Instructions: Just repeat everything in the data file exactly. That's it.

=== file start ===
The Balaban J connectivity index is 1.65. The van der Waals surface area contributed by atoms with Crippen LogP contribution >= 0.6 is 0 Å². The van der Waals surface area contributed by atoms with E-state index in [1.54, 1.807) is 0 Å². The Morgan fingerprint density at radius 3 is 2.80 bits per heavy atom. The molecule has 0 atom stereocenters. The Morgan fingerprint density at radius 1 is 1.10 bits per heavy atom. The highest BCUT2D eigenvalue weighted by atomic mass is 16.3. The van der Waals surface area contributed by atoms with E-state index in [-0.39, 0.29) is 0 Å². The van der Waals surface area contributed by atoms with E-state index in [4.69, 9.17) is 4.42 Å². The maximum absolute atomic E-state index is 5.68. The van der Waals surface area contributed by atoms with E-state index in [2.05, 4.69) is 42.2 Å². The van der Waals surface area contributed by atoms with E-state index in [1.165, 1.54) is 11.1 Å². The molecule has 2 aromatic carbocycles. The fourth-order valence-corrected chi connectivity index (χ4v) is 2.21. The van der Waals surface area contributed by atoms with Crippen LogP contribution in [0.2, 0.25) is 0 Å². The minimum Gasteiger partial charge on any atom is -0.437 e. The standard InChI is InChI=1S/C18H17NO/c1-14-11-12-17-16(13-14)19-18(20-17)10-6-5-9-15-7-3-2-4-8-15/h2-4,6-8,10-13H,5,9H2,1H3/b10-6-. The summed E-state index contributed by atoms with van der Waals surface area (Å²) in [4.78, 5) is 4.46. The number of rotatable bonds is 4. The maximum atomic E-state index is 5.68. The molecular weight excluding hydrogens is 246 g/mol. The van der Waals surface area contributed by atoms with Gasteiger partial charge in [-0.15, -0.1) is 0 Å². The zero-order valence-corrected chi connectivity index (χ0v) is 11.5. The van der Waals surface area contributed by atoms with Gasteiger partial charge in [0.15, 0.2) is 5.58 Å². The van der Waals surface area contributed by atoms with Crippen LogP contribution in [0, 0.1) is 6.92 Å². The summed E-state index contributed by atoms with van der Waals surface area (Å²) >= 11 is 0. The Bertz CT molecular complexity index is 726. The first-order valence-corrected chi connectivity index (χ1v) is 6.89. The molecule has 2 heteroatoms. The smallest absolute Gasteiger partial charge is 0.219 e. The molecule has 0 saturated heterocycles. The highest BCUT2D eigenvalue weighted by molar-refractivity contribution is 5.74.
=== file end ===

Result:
The Balaban J connectivity index is 1.65. The van der Waals surface area contributed by atoms with Crippen LogP contribution >= 0.6 is 0 Å². The van der Waals surface area contributed by atoms with E-state index in [1.54, 1.807) is 0 Å². The Morgan fingerprint density at radius 3 is 2.80 bits per heavy atom. The molecule has 0 atom stereocenters. The Morgan fingerprint density at radius 1 is 1.10 bits per heavy atom. The highest BCUT2D eigenvalue weighted by atomic mass is 16.3. The van der Waals surface area contributed by atoms with E-state index in [-0.39, 0.29) is 0 Å². The van der Waals surface area contributed by atoms with E-state index in [4.69, 9.17) is 4.42 Å². The maximum absolute atomic E-state index is 5.68. The van der Waals surface area contributed by atoms with E-state index in [2.05, 4.69) is 42.2 Å². The van der Waals surface area contributed by atoms with E-state index in [1.165, 1.54) is 11.1 Å². The molecule has 2 aromatic carbocycles. The fourth-order valence-corrected chi connectivity index (χ4v) is 2.21. The van der Waals surface area contributed by atoms with Crippen LogP contribution in [0.2, 0.25) is 0 Å². The minimum Gasteiger partial charge on any atom is -0.437 e. The standard InChI is InChI=1S/C18H17NO/c1-14-11-12-17-16(13-14)19-18(20-17)10-6-5-9-15-7-3-2-4-8-15/h2-4,6-8,10-13H,5,9H2,1H3/b10-6-. The summed E-state index contributed by atoms with van der Waals surface area (Å²) in [4.78, 5) is 4.46. The number of rotatable bonds is 4. The maximum atomic E-state index is 5.68. The molecular weight excluding hydrogens is 246 g/mol. The van der Waals surface area contributed by atoms with Gasteiger partial charge in [-0.15, -0.1) is 0 Å². The zero-order valence-corrected chi connectivity index (χ0v) is 11.5. The van der Waals surface area contributed by atoms with Gasteiger partial charge in [0.15, 0.2) is 5.58 Å². The van der Waals surface area contributed by atoms with Crippen LogP contribution in [0, 0.1) is 6.92 Å². The summed E-state index contributed by atoms with van der Waals surface area (Å²) >= 11 is 0. The Bertz CT molecular complexity index is 726. The first-order valence-corrected chi connectivity index (χ1v) is 6.89. The molecule has 2 heteroatoms. The smallest absolute Gasteiger partial charge is 0.219 e. The molecule has 0 saturated heterocycles. The highest BCUT2D eigenvalue weighted by molar-refractivity contribution is 5.74.